The last two days have been relatively chilled and we’ve stayed in and around Ipoh City. Firstly, we have to tell you about the ‘Steamboat’ meal we had in the hotel restaurant the other night, it was a feast and took about 2 hours!
|Steamboat all set to go|
It resembles a fondue, in that you cook the food yourself at the table, by dropping food into boiling broth. We had a big metal pot divided in two, filled with a spicy Tom Yam soup (no coriander!) on one side and a chicken soup on the other. Heat was provided by one of those camping stoves of the like we had in NZ and Oz and it was left bubbling away on the table. We had three plates of food, one containing thin and not so thin noodles and two raw eggs in shells, a second plate (all raw ingredients) contained four medium sized prawns, a dozen or so cockles, eight pieces of chicken and four pieces of tofu (not quite sure about tofu!) all on a bed of bok-choi leaves. A third plate (cooked ingredients) had some crab sticks, some squid some smoked tofu and some fried stuff that was quite nice but don’t know what it was, again all on a bed of bok-choi leaves.
It was very filling and we were unable to finish the noodles and some of the soups and passed a very pleasant couple of hours. Chef came over at one point and cracked one of the eggs into the chicken soup, let it cook and then fished it out onto my plate. Mmm, not sure about that, but it was OK. With a couple of drinks (non-alcoholic) the bill came to RM40 (£8) and she was thrilled when we gave a RM5 (£1) tip, which she obviously thought was over generous and thanked us endlessly as we left.
|And the noodles and raw eggs|
|The railway station|
On Tuesday we took the self-guided Heritage Tour round the Old Town, which turns out to be full of mainly British built colonial buildings, with some very interesting Chinese and Indian buildings. The layout of the old British area is not dissimilar to KL: a central grass area (I guess an old cricket pitch, now a football pitch) is surrounded by the Royal Ipoh Club (used as a laundry by the Japanese during the occupation), the very grand St. Michaels Institution building down one side, that became the Japanese administration HQ in Perak during the occupation, an Anglican church (used as a noodle factory by the Japanese), a mosque, a restaurant and HSBC bank all in very grand neo-classical or renaissance styles. Further out from these are other amazing buildings designed and built by the British, almost too many to mention, but they are all classic, imposing designs and look absolutely fabulous. The grandest of all is the railway station, built in 1917 and designed by the same chap who made his mark in KL, A.B. Hubback. It is often referred to as the ‘Taj Mahal’ of Ipoh.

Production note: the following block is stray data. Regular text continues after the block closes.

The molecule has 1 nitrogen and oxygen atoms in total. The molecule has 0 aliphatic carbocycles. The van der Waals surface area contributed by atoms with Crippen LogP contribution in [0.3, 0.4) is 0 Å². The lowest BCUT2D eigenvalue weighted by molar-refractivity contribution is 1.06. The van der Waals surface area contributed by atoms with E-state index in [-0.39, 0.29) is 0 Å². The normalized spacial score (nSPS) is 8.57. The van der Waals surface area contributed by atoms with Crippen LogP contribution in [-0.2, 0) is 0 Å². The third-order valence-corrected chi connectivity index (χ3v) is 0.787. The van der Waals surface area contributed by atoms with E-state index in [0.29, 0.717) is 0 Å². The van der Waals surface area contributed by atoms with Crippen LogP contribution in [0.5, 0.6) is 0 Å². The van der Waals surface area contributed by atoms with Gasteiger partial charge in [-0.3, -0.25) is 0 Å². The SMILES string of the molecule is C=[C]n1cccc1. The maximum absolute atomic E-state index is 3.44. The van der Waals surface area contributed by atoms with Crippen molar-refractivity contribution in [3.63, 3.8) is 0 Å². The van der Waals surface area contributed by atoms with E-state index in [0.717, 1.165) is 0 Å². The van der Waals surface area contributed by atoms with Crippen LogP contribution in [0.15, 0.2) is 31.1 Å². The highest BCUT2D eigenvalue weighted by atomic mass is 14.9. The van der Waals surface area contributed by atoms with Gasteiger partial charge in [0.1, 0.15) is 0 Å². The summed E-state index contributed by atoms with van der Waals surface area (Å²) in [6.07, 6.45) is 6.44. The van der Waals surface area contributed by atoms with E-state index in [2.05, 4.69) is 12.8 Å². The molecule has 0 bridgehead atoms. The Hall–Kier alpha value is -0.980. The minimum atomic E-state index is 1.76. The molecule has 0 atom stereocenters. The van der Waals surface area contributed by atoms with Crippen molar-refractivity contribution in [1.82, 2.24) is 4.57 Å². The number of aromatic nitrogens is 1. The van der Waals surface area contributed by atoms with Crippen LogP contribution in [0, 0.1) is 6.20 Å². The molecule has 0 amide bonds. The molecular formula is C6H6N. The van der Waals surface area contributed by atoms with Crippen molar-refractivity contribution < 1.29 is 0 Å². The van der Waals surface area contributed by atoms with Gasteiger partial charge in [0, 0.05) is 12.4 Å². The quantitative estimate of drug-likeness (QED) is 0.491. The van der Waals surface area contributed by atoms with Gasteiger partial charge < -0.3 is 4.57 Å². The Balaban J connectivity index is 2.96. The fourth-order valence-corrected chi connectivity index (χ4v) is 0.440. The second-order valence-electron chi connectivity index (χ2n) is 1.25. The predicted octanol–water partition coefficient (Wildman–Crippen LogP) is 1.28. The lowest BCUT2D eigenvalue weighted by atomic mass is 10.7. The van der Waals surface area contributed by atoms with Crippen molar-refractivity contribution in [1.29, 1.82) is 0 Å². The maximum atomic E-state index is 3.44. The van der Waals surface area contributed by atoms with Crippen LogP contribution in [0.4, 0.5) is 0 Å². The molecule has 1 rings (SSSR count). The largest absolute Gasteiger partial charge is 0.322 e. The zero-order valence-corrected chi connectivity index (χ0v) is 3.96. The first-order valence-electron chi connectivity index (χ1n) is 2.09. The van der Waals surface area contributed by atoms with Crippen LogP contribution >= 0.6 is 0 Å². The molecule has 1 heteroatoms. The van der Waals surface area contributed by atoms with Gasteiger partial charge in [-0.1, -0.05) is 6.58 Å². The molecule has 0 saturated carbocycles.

|The Town Hall and Old Post Office|
|The ballroom inside the Town Hall|
We wanted to look inside these buildings, but could only get into a few. The railway station was easy and was a solid but open and very airy construction, still in use today. Opposite was a war memorial to those lost in the two world wars and a separate plaque to those who lost their lives building the Thailand to Burma railway, the Death Railway (it said that 250,000 people were used in its construction, 170,000 Asian labourers, chiefly from Malaya, Burma and Thailand, and 61,700 Allied POW. About 80,000 Asian and 12,600 Allied prisoners lost their lives during its construction).
|The High Court. We had just done our 'good samaritan' bit by jump starting the black car in the foreground|
|The Royal Ipoh Club|